BEIJING (Reuters) – North Korea and trade will likely top the agenda when U.S. President Donald Trump and Chinese President Xi Jinping sit down for formal talks on Thursday, a day after Trump warned Pyongyang of the grave danger of developing nuclear weapons.
In a show of the importance China puts on Trump’s first official visit, Thursday morning’s welcoming ceremony outside Beijing’s Great Hall of the People overlooking Tiananmen Square was broadcast live on state television – unprecedented treatment for a visiting leader.
Trump and Xi hit it off at their first meeting in April at Trump’s Mar-a-Lago resort in Florida and continued their “bromance” on Wednesday with an afternoon of sightseeing together with their wives. However, deep divisions persist over trade and North Korea.
And while Xi is riding high after consolidating power at a twice-a-decade Communist Party Congress last month, Trump comes to China saddled with low public approval ratings and dogged by investigations into Russian links to his election campaign.
Trump has ratcheted up his criticism of China’s massive trade surplus with the United States – calling it “embarrassing” and “horrible” last week – and has accused Beijing of unfair trade practices, fuelling worries of increased tension between the world’s two largest trading countries.
For its part, China says U.S. restrictions on Chinese investments in the United States and on high-tech exports need to be addressed.
Roughly $250 billion in deals with U.S. companies are expected to be announced during the visit, people familiar with the matter said, with several corporate CEOs in Beijing as part of a delegation led by U.S. Commerce Secretary Wilbur Ross.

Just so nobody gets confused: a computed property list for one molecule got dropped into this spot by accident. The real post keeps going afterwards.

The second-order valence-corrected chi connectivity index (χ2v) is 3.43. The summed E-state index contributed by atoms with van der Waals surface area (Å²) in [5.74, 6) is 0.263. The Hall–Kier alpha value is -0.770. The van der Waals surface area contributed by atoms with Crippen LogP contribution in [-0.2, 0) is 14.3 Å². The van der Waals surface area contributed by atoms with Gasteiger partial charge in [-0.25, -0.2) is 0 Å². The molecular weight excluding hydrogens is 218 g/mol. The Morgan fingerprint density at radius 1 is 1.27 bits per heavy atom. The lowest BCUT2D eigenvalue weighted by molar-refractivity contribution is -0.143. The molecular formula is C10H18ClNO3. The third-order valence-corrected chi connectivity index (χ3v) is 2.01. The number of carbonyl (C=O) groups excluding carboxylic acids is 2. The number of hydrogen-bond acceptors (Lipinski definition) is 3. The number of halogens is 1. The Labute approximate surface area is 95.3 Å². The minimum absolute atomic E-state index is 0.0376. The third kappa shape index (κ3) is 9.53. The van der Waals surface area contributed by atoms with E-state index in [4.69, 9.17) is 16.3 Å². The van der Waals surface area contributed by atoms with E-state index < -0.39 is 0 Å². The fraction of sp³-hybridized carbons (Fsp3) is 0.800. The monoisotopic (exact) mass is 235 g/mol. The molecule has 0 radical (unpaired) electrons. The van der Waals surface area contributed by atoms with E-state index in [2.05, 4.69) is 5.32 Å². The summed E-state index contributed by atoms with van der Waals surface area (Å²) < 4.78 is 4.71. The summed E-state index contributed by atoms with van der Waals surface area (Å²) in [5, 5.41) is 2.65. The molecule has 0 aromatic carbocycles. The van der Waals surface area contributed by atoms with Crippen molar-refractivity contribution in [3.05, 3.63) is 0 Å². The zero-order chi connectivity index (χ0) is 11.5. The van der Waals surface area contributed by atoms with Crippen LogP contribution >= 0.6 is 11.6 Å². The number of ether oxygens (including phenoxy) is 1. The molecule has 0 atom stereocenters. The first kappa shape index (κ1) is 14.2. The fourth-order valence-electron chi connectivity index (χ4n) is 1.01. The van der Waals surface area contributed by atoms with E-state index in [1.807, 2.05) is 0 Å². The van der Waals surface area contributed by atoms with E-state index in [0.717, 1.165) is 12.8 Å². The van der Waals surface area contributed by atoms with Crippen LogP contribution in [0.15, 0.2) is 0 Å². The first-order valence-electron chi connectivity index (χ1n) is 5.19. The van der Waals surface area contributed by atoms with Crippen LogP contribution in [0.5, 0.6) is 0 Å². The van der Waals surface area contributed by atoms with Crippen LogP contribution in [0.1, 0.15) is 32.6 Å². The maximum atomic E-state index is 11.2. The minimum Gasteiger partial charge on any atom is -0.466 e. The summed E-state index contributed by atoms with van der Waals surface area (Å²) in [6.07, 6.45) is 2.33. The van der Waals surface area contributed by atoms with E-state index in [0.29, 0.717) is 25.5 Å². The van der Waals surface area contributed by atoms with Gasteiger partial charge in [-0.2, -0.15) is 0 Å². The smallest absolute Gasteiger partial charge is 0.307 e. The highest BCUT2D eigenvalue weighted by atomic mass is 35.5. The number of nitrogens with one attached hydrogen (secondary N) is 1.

Some in the U.S. business community have expressed worry that contract wins could come at the expense of resolving long-standing complaints over market access restrictions in China.
“This shows that we have a strong, vibrant bilateral economic relationship, and yet we still need to focus on leveling the playing field because U.S. companies continue to be disadvantaged doing business in China,” said William Zarit, chairman of the American Chamber of Commerce in China.
Trump railed against China’s trade practices during the 2016 U.S. presidential campaign and threatened to take action once in office. But he has since held back on any major trade penalties, making clear he was doing so to give Beijing time to make progress reining in North Korea.
China has repeatedly pushed back at suggestions it should be doing more to rein in North Korea, which does about 90 percent of its trade with China, saying it is fully enforcing U.N. sanctions and that everyone has a responsibility to lower tensions and get talks back on track.
Trump used some of his toughest language yet against North Korea in a wide-ranging address in Seoul on Wednesday that lodged specific accusations of chilling human rights abuses, although he offered no evidence to support the accusations.
He also called on countries around the world to isolate Pyongyang by denying it “any form of support, supply or acceptance”.
There was no immediate public mention of North Korea from either Trump or Xi as they wrapped up their festivities on Wednesday at the Forbidden City, where Xi gave Trump the rare honor of a personal tour of the UNESCO World Heritage site.
“Looking forward to a full day of meetings with President Xi and our delegations tomorrow. THANK YOU for the beautiful welcome China! @FLOTUS Melania and I will never forget it!” Trump said on Twitter after the visit and dinner there.
Chinese state media praised the tone of the initial get-together on Thursday, part of what China has promised will be a “state visit plus” for Trump.
“Trump seems to be pragmatic on his Beijing policy, and has no interest in ideological diplomacy. He hasn’t used the issue of human rights to make trouble for China so far, and this means the Sino-US relationship can focus on substantive matters,” influential tabloid the Global Times said in an editorial.
Additional reporting by matt Spetalnick, Matthew Miller and John Ruwitch; Writing by Ben Blanchard and Tony Munroe; Editing by Paul Tait